Select / Reject (aka filter / filter not)

We can find all of the people with the last name "Smith" using the method named select.

MutableList<Person> people = Lists.mutable.with(
        new Person("Sally", "Smith"),
        new Person("Ted", "Watson"),
        new Person("Mary", "Williams"));
MutableList<Person> smiths = people.select(person -> person.lastNameEquals("Smith"));
Assert.assertEquals("Smith", smiths.collect(Person::getLastName).makeString());

If we want to use a method reference, we can use the method selectWith.

MutableList<Person> smiths = people.selectWith(Person::lastNameEquals, "Smith");
Assert.assertEquals("Smith", smiths.collect(Person::getLastName).makeString());

We can find all the people who do not have a last name of "Smith" using the method named reject.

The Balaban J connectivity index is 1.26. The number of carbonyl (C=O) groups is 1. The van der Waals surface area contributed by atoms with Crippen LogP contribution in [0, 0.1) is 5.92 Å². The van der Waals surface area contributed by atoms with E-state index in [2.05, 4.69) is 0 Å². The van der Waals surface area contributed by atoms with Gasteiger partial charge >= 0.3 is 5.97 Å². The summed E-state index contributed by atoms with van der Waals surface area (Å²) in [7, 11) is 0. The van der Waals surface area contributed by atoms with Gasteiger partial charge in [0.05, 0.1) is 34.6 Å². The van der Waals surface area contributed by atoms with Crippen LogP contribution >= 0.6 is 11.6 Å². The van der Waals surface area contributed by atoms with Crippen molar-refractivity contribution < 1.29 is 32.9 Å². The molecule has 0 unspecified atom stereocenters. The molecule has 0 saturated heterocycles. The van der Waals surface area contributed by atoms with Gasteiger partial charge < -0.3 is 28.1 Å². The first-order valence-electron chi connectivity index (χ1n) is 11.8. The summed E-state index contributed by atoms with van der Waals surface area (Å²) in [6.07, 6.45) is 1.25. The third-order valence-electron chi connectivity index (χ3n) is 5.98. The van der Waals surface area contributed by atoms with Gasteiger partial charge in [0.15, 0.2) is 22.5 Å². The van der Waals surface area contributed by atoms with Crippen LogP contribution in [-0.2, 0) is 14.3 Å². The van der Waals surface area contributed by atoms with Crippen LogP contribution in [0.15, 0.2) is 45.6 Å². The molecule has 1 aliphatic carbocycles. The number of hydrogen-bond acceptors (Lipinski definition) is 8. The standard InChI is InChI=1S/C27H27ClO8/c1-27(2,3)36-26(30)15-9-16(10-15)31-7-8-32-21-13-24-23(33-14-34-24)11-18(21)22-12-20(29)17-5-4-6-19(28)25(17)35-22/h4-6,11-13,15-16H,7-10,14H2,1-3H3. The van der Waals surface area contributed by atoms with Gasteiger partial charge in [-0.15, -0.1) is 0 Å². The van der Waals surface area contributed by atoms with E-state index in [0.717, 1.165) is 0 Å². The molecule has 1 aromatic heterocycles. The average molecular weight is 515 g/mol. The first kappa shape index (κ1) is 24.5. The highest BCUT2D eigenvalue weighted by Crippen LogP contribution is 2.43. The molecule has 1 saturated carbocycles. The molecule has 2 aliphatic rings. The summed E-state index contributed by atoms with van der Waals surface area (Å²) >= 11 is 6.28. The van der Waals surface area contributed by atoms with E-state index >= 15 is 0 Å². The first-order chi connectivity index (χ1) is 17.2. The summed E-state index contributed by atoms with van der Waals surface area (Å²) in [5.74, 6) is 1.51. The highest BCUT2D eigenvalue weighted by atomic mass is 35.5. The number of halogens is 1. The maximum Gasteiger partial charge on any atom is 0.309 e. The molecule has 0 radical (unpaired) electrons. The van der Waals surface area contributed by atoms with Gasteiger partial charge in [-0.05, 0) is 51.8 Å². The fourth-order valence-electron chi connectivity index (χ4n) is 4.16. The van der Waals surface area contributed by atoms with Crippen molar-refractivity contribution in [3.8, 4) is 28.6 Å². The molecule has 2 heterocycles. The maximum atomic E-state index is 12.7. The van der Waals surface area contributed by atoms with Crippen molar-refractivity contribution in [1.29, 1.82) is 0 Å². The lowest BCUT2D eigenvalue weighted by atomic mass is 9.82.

MutableList<Person> notSmiths = people.reject(person -> person.lastNameEquals("Smith"));
Assert.assertEquals("Watson, Williams", notSmiths.collect(Person::getLastName).makeString());

If we want to use a method reference, we can use the method rejectWith.

MutableList<Person> notSmiths = people.rejectWith(Person::lastNameEquals, "Smith");
Assert.assertEquals("Watson, Williams", notSmiths.collect(Person::getLastName).makeString());

Any / All / None

We can test whether any, all or none of the elements of a collection satisfy a given condition.

// Any
Assert.assertTrue(people.anySatisfy(person -> person.lastNameEquals("Smith"));
Assert.assertTrue(people.anySatisfyWith(Person::lastNameEquals, "Smith"));

// All
Assert.assertFalse(people.allSatisfy(person -> person.lastNameEquals("Smith"));
Assert.assertFalse(people.allSatisfyWith(Person::lastNameEquals, "Smith"));

// None
Assert.assertFalse(people.noneSatisfy(person -> person.lastNameEquals("Smith"));
Assert.assertFalse(people.noneSatisfyWith(Person::lastNameEquals, "Smith"));

How to Contribute

We welcome contributions! We accept contributions via pull requests here in GitHub. Please see How To Contribute to get started.